I am assuming that there will be more to talk about in this area of autism research as a consequence of a concluding sentence made by the authors: "we have also included the clinician-rated CGI and additional measures as secondary endpoints in our next study, a phase II, double-blind randomized clinical trial designed to formally evaluate the efficacy of umbilical cord blood infusion in improving core symptoms of ASD." Accepting that there is still some PR to be done with regards to the issue of cord blood and stem cell use in relation to autism [2] (that also includes work related to modelling conditions like autism too [3]), I'll be interested to see whether the current Dawson results survive more rigorous scientific study...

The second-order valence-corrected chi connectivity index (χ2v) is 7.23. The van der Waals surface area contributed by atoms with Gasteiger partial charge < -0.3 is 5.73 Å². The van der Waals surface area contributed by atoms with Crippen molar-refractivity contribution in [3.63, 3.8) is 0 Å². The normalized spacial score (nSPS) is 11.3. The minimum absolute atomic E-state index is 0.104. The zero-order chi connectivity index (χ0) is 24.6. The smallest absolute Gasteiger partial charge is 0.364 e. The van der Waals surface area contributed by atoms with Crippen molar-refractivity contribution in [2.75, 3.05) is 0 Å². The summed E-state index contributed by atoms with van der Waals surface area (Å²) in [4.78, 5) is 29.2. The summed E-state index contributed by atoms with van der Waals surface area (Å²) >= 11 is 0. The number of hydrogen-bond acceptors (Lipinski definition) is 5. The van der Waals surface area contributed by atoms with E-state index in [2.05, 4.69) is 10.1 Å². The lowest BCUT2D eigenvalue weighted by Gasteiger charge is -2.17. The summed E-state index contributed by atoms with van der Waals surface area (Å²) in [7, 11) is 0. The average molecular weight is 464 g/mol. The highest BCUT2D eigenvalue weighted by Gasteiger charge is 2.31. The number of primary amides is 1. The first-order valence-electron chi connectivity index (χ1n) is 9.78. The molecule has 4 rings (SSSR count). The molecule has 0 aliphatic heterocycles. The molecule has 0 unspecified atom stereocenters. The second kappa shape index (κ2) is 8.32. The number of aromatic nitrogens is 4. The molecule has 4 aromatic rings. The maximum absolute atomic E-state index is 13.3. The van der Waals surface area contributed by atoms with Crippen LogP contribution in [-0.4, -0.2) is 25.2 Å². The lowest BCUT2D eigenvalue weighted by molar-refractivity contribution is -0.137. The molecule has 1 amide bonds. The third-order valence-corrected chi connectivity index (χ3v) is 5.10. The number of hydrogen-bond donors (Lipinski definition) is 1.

To close, skin problems in Hollywood villains. No really, someone has actually studied this... 

----------

[1] Dawson G. et al. Autologous Cord Blood Infusions Are Safe and Feasible in Young Children with Autism Spectrum Disorder: Results of a Single-Center Phase I Open-Label Trial. Stem Cells Translational Medicine. 2017. April 5.

[2] Sharpe K. et al. In the Know and in the News: How Science and the Media Communicate About Stem Cells, Autism and Cerebral Palsy. Stem Cell Rev. 2016 Feb;12(1):1-7.

[3] Wen Z. Modeling neurodevelopmental and psychiatric diseases with human iPSCs. J Neurosci Res. 2017 May;95(5):1097-1109.

----------

ResearchBlogging.org Geraldine Dawson, Jessica M. Sun, Katherine S. Davlantis, Michael Murias,, Lauren Franz, Jesse Troy, Ryan Simmons, Maura Sabatos-DeVito, Rebecca Durham, & Joanne Kurtzberg (2017). Autologous Cord Blood Infusions Are Safe and Feasible in Young Children with Autism Spectrum Disorder: Results of a Single-Center Phase I Open-Label Trial. Stem Cells Translational Medicine : 10.1002/sctm.16-0474